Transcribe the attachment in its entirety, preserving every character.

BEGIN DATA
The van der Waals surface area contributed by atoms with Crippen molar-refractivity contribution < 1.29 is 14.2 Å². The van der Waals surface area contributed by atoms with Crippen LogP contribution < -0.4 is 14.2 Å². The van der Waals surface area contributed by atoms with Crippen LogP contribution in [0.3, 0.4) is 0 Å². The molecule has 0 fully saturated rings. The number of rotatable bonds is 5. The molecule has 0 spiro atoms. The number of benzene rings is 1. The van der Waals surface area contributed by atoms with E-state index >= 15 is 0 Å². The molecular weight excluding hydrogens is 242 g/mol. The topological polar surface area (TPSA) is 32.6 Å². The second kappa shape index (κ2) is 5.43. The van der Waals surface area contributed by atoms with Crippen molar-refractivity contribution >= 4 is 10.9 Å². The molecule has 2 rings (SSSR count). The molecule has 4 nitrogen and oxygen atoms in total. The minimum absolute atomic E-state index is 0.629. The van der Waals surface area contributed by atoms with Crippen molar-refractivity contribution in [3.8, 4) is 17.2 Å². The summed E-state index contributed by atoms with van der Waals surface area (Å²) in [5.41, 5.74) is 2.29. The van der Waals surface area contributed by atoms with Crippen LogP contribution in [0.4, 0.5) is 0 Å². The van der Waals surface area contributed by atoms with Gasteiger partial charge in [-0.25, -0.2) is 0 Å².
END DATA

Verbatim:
The van der Waals surface area contributed by atoms with Crippen molar-refractivity contribution < 1.29 is 14.2 Å². The van der Waals surface area contributed by atoms with Crippen LogP contribution < -0.4 is 14.2 Å². The van der Waals surface area contributed by atoms with Crippen LogP contribution in [0.3, 0.4) is 0 Å². The molecule has 0 fully saturated rings. The number of rotatable bonds is 5. The molecule has 0 spiro atoms. The number of benzene rings is 1. The van der Waals surface area contributed by atoms with E-state index >= 15 is 0 Å². The molecular weight excluding hydrogens is 242 g/mol. The topological polar surface area (TPSA) is 32.6 Å². The second kappa shape index (κ2) is 5.43. The van der Waals surface area contributed by atoms with Crippen molar-refractivity contribution >= 4 is 10.9 Å². The molecule has 2 rings (SSSR count). The molecule has 4 nitrogen and oxygen atoms in total. The minimum absolute atomic E-state index is 0.629. The van der Waals surface area contributed by atoms with Crippen molar-refractivity contribution in [3.8, 4) is 17.2 Å². The summed E-state index contributed by atoms with van der Waals surface area (Å²) in [5.41, 5.74) is 2.29. The van der Waals surface area contributed by atoms with Crippen LogP contribution in [0.4, 0.5) is 0 Å². The van der Waals surface area contributed by atoms with Gasteiger partial charge in [-0.25, -0.2) is 0 Å².